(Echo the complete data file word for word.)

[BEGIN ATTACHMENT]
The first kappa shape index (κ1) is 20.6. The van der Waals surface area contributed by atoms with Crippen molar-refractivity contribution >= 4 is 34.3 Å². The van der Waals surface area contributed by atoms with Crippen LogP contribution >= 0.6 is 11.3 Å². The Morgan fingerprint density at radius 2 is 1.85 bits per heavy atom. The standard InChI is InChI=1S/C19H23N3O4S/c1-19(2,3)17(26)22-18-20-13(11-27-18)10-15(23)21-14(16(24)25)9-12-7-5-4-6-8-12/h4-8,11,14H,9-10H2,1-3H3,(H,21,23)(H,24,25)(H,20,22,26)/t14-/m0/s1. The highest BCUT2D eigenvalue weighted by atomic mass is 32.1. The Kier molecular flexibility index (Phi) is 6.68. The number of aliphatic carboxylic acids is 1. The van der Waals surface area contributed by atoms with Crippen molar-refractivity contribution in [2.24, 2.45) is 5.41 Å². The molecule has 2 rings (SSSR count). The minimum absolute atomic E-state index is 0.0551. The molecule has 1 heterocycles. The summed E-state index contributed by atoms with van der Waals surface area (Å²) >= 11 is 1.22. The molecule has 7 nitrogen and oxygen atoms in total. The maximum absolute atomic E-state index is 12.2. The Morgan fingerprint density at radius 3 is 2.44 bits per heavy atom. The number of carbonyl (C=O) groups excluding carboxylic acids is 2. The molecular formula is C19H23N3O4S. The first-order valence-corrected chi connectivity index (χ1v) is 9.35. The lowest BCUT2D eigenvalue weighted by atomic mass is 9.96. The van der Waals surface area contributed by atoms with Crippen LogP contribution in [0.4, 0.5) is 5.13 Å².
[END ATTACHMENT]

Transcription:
The first kappa shape index (κ1) is 20.6. The van der Waals surface area contributed by atoms with Crippen molar-refractivity contribution >= 4 is 34.3 Å². The van der Waals surface area contributed by atoms with Crippen LogP contribution >= 0.6 is 11.3 Å². The Morgan fingerprint density at radius 2 is 1.85 bits per heavy atom. The standard InChI is InChI=1S/C19H23N3O4S/c1-19(2,3)17(26)22-18-20-13(11-27-18)10-15(23)21-14(16(24)25)9-12-7-5-4-6-8-12/h4-8,11,14H,9-10H2,1-3H3,(H,21,23)(H,24,25)(H,20,22,26)/t14-/m0/s1. The highest BCUT2D eigenvalue weighted by atomic mass is 32.1. The Kier molecular flexibility index (Phi) is 6.68. The number of aliphatic carboxylic acids is 1. The van der Waals surface area contributed by atoms with Crippen molar-refractivity contribution in [2.24, 2.45) is 5.41 Å². The molecule has 2 rings (SSSR count). The minimum absolute atomic E-state index is 0.0551. The molecule has 1 heterocycles. The summed E-state index contributed by atoms with van der Waals surface area (Å²) >= 11 is 1.22. The molecule has 7 nitrogen and oxygen atoms in total. The maximum absolute atomic E-state index is 12.2. The Morgan fingerprint density at radius 3 is 2.44 bits per heavy atom. The number of carbonyl (C=O) groups excluding carboxylic acids is 2. The molecular formula is C19H23N3O4S. The first-order valence-corrected chi connectivity index (χ1v) is 9.35. The lowest BCUT2D eigenvalue weighted by atomic mass is 9.96. The van der Waals surface area contributed by atoms with Crippen LogP contribution in [0.4, 0.5) is 5.13 Å².